I don’t know why this book is being pushed heavily (I’ve seen it around a bit, lately), but there is no doubt that the bits of it that are fun are great fun – the end, and all the build up to the end, is great, thrilling, exciting. All the sex is of course stupid, all the women are instantly attracted to the hero and the dodgy race elements of the piece (Johnny is a Native American from Canada, which means, according to Davidson, that he can perfectly pass for about 20 different ethnicities) make this feel like a very dated thriller. It is, though. Davidson was a thriller writer from the 1960s, and this was his final novel that he wrote, in his 70s, in the 1990s. It is full of an old idea of the world, it is not of its time, but of the time of its writer’s first books.

There are chases and dud science and sexy Russian ladies – it is a Bond novel, in essence, but somehow published 40 years late. Really, there are passages of the text that are pretty offensive to both women and anyone of any of the numerous races Johnny commandeers during the novel’s storyline. But, hey, I read it as a thriller on an aeroplane and that, a few hundred pages in, was what I got. Takes a LONG time to get going. But with a four hour flight and an hour train ride and airport queuing either side, I had the time.

An easy and enjoyable read, once Johnny’s on the run…


* Not my favourite bookstore in London – that would be Skoob – Daunt Books is undoubtedly the most elegant, and a lot of fun. Books arranged by country – a far more interesting bibliographical system than one would expect it to be…

** Last night I went to a hammam, which was a surprisingly incredible experience. For about £50 I sat in a steam room until I was so dehydrated I could barely breathe, and then a moustachioed, overweight, middle-aged Turkish man came over and made me lie down – wearing just the tiniest, flimsiest towel you have ever seen – and proceeded to squeeze me, slap me, grope me, squash me, throw water on me, pour water on me, pull my fingers and toes until they clicked, push my head into a pillow that reeked of the juices of a thousand sweaty men, poured bubbly water over me that smelt exactly the same as what my dad used to wash his car in the nineties, made me sit on a marble slab in a way that definitely exposed my genitals to him, pushed me, hurt me, injured me and possibly scarred me… And it was amazing. I felt INCREDIBLE afterwards, like I’d been through a war and won, like I’d expressed hate to a thousand people. I was floating and had to go and lie down, craving a cigarette (which I didn’t smoke, of course, because the first digit in my age is a 2 not a 1 (#antismoking)), wanting to be held, wanting to go through the whole thing again and thinking, more than I had ever thought before, that middle-aged Turkish women must be the luckiest people in the world. If that is what these men can do with their hands, imagine what they can do with their-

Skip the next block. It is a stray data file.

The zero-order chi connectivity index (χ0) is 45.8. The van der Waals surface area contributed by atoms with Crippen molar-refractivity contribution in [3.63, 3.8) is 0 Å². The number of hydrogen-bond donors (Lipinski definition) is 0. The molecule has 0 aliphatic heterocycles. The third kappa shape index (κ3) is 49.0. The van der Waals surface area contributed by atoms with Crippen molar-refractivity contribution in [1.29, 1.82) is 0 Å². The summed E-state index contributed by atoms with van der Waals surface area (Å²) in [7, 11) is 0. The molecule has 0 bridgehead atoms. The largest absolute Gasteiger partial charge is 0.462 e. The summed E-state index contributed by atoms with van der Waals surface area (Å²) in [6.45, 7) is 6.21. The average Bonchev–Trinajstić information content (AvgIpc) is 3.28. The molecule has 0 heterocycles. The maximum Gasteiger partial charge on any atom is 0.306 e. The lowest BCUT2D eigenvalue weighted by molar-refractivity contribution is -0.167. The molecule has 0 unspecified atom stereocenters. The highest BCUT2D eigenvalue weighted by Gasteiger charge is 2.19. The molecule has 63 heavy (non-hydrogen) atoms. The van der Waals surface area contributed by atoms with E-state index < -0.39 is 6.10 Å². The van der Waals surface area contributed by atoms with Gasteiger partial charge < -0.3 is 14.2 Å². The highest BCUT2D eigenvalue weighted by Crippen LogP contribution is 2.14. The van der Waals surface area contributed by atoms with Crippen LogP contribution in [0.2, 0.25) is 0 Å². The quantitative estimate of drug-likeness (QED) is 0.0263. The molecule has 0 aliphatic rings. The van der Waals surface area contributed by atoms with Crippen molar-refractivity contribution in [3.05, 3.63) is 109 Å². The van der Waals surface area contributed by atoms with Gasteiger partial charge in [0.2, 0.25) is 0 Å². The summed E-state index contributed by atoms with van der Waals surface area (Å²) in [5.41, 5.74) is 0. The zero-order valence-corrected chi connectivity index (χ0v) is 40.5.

1 comment on “Kolymsky Heights by Lionel Davidson

  1. Jonathan


    The book sounds terrible BTW. It’s the same with films; the more frenetic they get the more sleepy I get.